The Perceptual Process
The perceptual process can be very deceiving to some people, for example, take a deep woods country boy from Arkansas and put him in New York or Los Angeles , everything he may have been taught growing up is flying around in his head fast enough to make him dizzy. That s because the setting in the perceptual process could be the most important ingredient in that process.
There are three ingredients to this process. The perceiver, which is the person forming an opinion about another based on many different things, such as values and attitudes. The perceiver, which is the person forming an opinion about another based on many different things, such as values and attitudes. The perceived , is the individual or object an opinion is being formed about, for example, a person with tattoos versus someone with none. The third and final ingredient is the setting. The setting could involve many different combinations of things to include where a conversation took place, for example. This leads into perpetual process management.
The process described in the text is much like what we are taught in the military. We are taught to always listen to the message the subordinate are trying to convey by their work performance. This leads into distortion management which involved a few different topics, the most common being stereotypes.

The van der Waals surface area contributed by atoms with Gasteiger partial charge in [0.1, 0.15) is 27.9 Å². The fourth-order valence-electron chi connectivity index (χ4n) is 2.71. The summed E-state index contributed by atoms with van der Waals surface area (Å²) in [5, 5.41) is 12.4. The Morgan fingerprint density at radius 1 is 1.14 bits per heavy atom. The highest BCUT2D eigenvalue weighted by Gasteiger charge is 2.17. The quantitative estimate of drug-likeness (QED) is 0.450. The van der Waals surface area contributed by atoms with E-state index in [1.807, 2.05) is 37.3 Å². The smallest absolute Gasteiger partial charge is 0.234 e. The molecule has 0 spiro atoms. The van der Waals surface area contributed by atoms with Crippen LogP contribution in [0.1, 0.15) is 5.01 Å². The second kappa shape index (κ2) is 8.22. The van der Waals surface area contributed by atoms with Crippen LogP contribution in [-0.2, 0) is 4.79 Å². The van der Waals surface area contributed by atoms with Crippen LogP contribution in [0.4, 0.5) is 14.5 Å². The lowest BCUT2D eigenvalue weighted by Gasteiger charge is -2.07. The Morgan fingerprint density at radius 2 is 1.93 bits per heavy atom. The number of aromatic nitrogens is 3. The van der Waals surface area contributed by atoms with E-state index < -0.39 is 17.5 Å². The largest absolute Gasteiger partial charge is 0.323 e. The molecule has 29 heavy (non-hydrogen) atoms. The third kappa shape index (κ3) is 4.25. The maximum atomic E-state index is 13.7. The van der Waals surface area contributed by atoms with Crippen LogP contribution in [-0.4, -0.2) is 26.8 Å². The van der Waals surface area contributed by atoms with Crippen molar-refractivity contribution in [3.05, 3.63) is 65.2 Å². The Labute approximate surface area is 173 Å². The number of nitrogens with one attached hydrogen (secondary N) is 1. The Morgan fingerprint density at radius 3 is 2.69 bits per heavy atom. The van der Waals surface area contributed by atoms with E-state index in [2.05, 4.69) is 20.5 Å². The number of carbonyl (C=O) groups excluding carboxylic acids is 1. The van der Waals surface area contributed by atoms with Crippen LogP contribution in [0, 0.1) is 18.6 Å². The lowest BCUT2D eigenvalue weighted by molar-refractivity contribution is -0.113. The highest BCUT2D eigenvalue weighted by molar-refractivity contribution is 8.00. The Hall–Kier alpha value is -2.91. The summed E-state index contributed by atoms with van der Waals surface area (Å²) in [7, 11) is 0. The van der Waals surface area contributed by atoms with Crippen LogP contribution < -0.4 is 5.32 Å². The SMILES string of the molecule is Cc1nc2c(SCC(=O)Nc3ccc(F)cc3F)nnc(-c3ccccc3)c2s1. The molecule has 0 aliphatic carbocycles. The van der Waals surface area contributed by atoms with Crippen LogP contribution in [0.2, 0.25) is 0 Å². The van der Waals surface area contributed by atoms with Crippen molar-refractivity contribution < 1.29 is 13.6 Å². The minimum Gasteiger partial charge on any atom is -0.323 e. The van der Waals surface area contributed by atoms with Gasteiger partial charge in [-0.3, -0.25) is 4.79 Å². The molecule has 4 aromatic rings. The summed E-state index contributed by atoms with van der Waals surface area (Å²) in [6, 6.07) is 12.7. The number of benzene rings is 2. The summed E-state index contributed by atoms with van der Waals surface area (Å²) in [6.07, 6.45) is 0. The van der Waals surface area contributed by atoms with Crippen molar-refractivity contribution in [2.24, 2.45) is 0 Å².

Common perpetual distortions include stereotypes or prototypes such as believing every individual from a certain race or religion are all lazy. Halo effects occur when an individual forms an opinion about another because of one certain attribute such as attitude. Selective perception is what occurs when an individual singles out something from another with his own needs in mind. There are few other common distortions that occur which I could go on about forever. Attribution theory and management concern identifying an individual s performance, for example, with either an outside source, such as a machine or an internal source, such as laziness. The management of such a attributions is not easy but a constant effort must be made to equalize external and internal so as to not give negative feedback automatically when not warranted.
Recently, an individual in charge of approximable twenty people made a racist comment. It was unwarranted and he could have handled it differently. The action taken by upper management is what puzzles everyone. The individual received no reprimand or a bad evaluation of performance. Now the individual is stating that certain things better be done or he will rtake action because he did not receive a bad evaluation. That was a situation where none of the topics discussed were implemented.
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